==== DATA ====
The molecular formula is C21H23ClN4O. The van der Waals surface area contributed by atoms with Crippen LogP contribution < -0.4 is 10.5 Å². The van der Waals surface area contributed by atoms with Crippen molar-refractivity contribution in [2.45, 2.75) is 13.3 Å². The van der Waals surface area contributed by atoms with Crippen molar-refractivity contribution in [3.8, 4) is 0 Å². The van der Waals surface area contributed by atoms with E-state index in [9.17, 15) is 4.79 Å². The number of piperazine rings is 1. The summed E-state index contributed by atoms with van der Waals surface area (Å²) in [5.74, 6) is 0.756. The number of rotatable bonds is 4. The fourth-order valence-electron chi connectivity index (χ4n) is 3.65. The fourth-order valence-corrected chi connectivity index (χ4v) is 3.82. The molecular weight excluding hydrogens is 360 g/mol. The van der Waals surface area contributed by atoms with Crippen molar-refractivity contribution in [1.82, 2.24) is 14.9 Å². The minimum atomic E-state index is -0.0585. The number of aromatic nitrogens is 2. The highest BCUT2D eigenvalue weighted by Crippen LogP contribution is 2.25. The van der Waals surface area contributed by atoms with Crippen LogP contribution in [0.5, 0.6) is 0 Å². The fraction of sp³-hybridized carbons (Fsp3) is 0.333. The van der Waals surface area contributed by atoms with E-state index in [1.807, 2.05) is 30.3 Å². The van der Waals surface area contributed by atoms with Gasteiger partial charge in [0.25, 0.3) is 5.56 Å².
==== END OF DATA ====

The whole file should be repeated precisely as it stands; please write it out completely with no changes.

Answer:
The molecular formula is C21H23ClN4O. The van der Waals surface area contributed by atoms with Crippen LogP contribution < -0.4 is 10.5 Å². The van der Waals surface area contributed by atoms with Crippen molar-refractivity contribution in [2.45, 2.75) is 13.3 Å². The van der Waals surface area contributed by atoms with Crippen molar-refractivity contribution in [3.8, 4) is 0 Å². The van der Waals surface area contributed by atoms with E-state index in [9.17, 15) is 4.79 Å². The number of piperazine rings is 1. The summed E-state index contributed by atoms with van der Waals surface area (Å²) in [5.74, 6) is 0.756. The number of rotatable bonds is 4. The fourth-order valence-electron chi connectivity index (χ4n) is 3.65. The fourth-order valence-corrected chi connectivity index (χ4v) is 3.82. The molecular weight excluding hydrogens is 360 g/mol. The van der Waals surface area contributed by atoms with Crippen molar-refractivity contribution in [1.82, 2.24) is 14.9 Å². The minimum atomic E-state index is -0.0585. The number of aromatic nitrogens is 2. The highest BCUT2D eigenvalue weighted by Crippen LogP contribution is 2.25. The van der Waals surface area contributed by atoms with Crippen LogP contribution in [0.5, 0.6) is 0 Å². The fraction of sp³-hybridized carbons (Fsp3) is 0.333. The van der Waals surface area contributed by atoms with E-state index in [1.807, 2.05) is 30.3 Å². The van der Waals surface area contributed by atoms with Gasteiger partial charge in [0.25, 0.3) is 5.56 Å².